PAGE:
Moyers & Company Attacks Conservative Organization, Promotes Liberal Group

It’s not Big Bird, but it sure is another reason to defund PBS. GRIT TV host and former Air-America Radio host Laura Flanders, substituting for Bill Moyers on PBS’s “Moyers & Company,” interviewed Color of Change executive director Rashad Robinson on September 28. The two liberals used their taxpayer funded platform to attack the conservative American Legislative Exchange Council (ALEC).

ALEC is a non-profit organization that promotes state-based policy initiatives. It’s been heavily criticized by the left for its politically conservative stance on many issues. In March 2012, a group of lefty organizations including the Schumann Center for Media and Democracy, the Center for Media and Democracy (which are not the same group, despite the similarities in name), the Center for American Progress, People for the American Way, United Republic, Common Cause and Color of Change, launched a campaign to pressure the corporations that funded ALEC to withdraw their support.

Flanders praised the work of Rashad’s group throughout the interview. “Your organization hasn’t been around for a hundred years, doesn’t have millions of dollars, what gave you the idea that you could take them on?”

Encouragement probably came from none other than … Bill Moyers.

Moyers heads the Schumann Center for Media and Democracy, which has given away $1,360,000 to groups like the Center for Media and Democracy, Center for American Progress, People for the American Way and Common Cause who are leading the attack on ALEC. Billionaire George Soros also donated substantial sums of money to those same organizations. And with “Moyers & Company,” on PBS, Robinson could be assured of an unabashedly friendly TV outlet to help with the PR

Flanders let Robinson promote his organizations agenda for most of the 10 minute, 43 second interview. She even prodded him to further pressure ALEC members to pull out. “Is there any corporation that wasn’t among the forty that left that you’re frustrated by, that refused to budge?” Robinson listed several corporations that he would like to see pull out of ALEC, and promised that Color of Change would “continue to hold them accountable for the other ways they hurt our communities.”

The campaign against ALEC, dubbed “ALEC Exposed,” had already managed to pressure several of ALEC’s donors to pull their funding from the group, including Kraft, McDonalds, PepsiCo and Coca-Cola.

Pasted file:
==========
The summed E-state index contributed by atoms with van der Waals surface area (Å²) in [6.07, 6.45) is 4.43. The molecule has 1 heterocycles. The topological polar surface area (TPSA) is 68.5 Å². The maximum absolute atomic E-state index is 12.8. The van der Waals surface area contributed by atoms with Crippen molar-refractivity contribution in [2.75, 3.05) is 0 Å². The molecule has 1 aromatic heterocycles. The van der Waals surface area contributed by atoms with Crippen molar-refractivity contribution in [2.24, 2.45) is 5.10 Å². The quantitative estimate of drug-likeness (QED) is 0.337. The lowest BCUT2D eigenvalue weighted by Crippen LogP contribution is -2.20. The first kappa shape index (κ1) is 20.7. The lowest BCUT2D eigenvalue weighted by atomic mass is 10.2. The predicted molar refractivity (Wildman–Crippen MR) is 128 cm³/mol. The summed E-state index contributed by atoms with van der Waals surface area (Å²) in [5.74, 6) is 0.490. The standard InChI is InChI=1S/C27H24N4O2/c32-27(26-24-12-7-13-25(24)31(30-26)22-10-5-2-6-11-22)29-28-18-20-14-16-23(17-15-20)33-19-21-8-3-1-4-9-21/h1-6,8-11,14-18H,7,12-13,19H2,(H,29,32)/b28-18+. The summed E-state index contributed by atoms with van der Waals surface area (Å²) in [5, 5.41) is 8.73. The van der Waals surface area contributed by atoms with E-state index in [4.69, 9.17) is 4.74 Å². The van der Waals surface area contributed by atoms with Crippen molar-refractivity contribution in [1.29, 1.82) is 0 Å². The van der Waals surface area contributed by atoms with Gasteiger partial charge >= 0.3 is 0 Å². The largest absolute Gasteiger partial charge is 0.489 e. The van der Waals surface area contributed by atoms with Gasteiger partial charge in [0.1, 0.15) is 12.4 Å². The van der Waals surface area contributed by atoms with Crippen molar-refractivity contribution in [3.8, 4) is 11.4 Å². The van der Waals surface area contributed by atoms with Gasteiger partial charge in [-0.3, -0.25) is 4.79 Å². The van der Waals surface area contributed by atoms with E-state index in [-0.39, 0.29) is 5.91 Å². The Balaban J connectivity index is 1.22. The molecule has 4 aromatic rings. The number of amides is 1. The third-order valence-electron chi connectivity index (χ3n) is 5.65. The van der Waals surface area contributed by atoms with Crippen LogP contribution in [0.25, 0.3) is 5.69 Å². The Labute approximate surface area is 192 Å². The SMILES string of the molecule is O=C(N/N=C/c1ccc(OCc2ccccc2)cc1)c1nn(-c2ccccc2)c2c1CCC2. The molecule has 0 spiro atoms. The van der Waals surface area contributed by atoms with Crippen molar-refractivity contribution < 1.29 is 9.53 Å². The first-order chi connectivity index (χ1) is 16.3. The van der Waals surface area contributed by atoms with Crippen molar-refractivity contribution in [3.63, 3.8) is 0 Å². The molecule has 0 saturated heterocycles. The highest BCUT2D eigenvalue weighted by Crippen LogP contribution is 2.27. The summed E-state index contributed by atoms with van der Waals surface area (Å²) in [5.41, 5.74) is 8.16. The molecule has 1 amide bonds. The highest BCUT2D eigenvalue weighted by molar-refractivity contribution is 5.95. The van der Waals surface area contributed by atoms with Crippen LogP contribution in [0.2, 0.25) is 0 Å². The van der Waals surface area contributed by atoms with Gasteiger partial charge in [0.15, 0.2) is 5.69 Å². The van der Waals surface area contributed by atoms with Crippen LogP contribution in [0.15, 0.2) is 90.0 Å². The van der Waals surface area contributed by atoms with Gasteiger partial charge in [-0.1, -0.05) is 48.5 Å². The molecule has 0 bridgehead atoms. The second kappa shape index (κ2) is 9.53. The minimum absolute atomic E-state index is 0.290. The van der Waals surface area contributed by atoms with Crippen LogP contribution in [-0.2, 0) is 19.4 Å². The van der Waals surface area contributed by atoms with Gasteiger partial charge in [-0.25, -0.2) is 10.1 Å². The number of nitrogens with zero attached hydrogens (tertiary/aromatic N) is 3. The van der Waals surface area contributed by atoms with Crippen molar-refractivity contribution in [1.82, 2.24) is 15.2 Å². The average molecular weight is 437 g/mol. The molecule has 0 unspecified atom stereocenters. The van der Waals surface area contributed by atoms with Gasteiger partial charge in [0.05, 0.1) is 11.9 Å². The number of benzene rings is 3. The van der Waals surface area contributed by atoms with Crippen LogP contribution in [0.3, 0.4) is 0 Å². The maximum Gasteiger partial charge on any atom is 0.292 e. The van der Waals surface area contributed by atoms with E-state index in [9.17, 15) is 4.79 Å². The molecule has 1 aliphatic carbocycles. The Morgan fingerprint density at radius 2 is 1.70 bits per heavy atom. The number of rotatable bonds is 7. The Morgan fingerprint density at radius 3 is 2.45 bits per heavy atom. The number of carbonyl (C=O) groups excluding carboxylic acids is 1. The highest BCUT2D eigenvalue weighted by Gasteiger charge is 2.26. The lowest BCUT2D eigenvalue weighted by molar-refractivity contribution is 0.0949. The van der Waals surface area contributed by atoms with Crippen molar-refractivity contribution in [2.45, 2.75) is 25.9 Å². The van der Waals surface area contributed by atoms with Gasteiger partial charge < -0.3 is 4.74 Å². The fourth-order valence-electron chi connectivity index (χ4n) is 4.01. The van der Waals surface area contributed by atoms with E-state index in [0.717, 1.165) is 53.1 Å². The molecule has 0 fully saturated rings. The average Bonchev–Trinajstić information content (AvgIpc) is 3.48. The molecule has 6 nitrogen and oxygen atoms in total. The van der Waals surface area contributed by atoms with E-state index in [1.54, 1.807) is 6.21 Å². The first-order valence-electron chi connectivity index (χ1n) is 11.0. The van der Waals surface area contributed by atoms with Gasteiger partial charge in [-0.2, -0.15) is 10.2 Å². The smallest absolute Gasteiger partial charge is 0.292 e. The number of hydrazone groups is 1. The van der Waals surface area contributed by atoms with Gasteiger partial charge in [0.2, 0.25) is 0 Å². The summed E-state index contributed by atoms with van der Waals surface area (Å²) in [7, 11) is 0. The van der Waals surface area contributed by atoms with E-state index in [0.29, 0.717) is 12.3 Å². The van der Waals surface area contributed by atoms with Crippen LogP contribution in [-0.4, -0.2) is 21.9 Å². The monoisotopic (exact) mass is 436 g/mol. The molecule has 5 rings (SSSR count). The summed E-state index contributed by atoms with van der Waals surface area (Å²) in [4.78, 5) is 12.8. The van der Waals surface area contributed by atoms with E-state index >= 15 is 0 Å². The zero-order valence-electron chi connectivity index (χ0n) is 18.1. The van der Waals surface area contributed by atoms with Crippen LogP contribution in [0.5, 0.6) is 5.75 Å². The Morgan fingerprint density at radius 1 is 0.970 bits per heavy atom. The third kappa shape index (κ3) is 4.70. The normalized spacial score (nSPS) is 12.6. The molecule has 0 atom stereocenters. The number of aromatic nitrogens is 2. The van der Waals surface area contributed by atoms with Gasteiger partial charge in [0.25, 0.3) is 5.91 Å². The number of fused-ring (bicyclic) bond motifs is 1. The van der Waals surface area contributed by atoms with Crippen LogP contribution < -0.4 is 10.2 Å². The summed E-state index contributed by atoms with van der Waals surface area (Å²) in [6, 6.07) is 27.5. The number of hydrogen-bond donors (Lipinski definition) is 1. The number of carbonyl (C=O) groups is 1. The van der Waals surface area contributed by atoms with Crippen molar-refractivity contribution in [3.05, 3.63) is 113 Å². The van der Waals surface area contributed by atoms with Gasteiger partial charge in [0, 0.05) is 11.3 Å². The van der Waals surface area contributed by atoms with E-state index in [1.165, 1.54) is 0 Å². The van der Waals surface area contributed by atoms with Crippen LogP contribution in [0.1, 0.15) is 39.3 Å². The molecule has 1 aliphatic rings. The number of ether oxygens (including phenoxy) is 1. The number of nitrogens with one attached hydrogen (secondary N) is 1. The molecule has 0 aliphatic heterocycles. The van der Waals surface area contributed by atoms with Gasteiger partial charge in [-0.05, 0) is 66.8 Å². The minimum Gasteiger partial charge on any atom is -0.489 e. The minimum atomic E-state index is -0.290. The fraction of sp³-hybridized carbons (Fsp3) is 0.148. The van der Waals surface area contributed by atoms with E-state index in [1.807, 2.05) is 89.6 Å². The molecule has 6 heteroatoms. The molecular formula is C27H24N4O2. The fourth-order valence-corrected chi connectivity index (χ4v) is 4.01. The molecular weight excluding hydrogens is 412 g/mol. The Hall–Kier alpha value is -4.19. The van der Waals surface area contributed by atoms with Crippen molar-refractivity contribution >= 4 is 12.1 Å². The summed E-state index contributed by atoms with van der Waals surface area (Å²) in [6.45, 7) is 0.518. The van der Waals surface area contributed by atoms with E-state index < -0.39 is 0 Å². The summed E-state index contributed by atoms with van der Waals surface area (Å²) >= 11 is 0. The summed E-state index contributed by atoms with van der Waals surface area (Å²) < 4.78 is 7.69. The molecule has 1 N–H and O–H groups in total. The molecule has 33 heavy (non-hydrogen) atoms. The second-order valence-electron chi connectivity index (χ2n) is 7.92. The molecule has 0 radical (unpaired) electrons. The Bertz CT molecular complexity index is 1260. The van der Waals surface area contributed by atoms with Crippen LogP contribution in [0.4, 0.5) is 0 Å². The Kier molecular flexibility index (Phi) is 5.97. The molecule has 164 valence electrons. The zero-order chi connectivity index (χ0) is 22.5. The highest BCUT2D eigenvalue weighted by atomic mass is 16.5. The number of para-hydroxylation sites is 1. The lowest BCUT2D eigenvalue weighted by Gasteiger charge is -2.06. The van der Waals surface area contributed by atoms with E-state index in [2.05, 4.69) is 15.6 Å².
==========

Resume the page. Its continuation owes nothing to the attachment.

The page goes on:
Bill Moyers really doesn’t like ALEC, as evidenced by his serial attacks on the group.

In a documentary entitled “The United States of ALEC” which aired as an episode of “Moyers & Company” on September 28, Moyers and the Center for Media and Democracy’s Lisa Graves attacked the ALEC for half an hour.

Though Moyers has been criticized for his connections to the groups involved in ALEC Exposed, they were never mentioned in the eight stories about ALEC that have appeared on Moyers’ website in 2012. But as president of the Schumann Center, Moyers has funded four of the groups involved in the attack on ALEC:

  • Center for American Progress ($1,100,000)
  • Center for Media and Democracy ($250,000 in the 2000s and $75,000 in the 90s)
  • People for the American Way ($10,000)
  • The Schumann Center was also listed as a foundation donor in Common Cause’s 2011 annual report, although the amount of money given was unspecified.

On October 4, billmoyers.com cited the work of the Schumann-funded Center for Media and Democracy, calling it a “progressive watchdog group,” but again neglected to disclose the connection between this group and Bill Moyers.

The same four organizations that received funds from Moyers have also received money from Soros’s Open Society Foundation since 2000, totaling, $12,338,491:

  • Center for American Progress ($5,784,991)
  • People for the American Way ($4,200,000)
  • Common Cause ($2,153,500)
  • Center for Media and Democracy ($200,000)

The Open Society foundation also gave $300,000 to Color of Change in 2010.

Moyers is an inveterate and outspoken left-winger. He has spoken in favor of liberal causes, including Occupy Wall Street, on “Moyers and Company.” He even went so far as to compare Occupiers to abolitionists and suffragettes. He has also called the gun-rights group the National Rifle Association “the enabler of death — paranoid, delusional and as venomous as a scorpion. With the weak-kneed acquiescence of our politicians, the National Rifle Association has turned the Second Amendment of the Constitution into a cruel and deadly hoax.”

The Society of Professional Journalists’ Code of Ethics expressly states that “Journalists should avoid conflicts of interest, real or perceived,” and that they should “remain free of associations and activities that may compromise integrity or damage credibility,” and, furthermore, that journalists should “shun secondary employment, political involvement … if they compromise journalistic integrity.”

Of course, Moyers probably isn’t in violation of the code for journalists. He’s an activist and a PBS institution. But he’s no journalist.

Mike Ciandella
Mike Ciandella
Mike Ciandella is a staff writer for the Media Research Center's Business & Media Institute.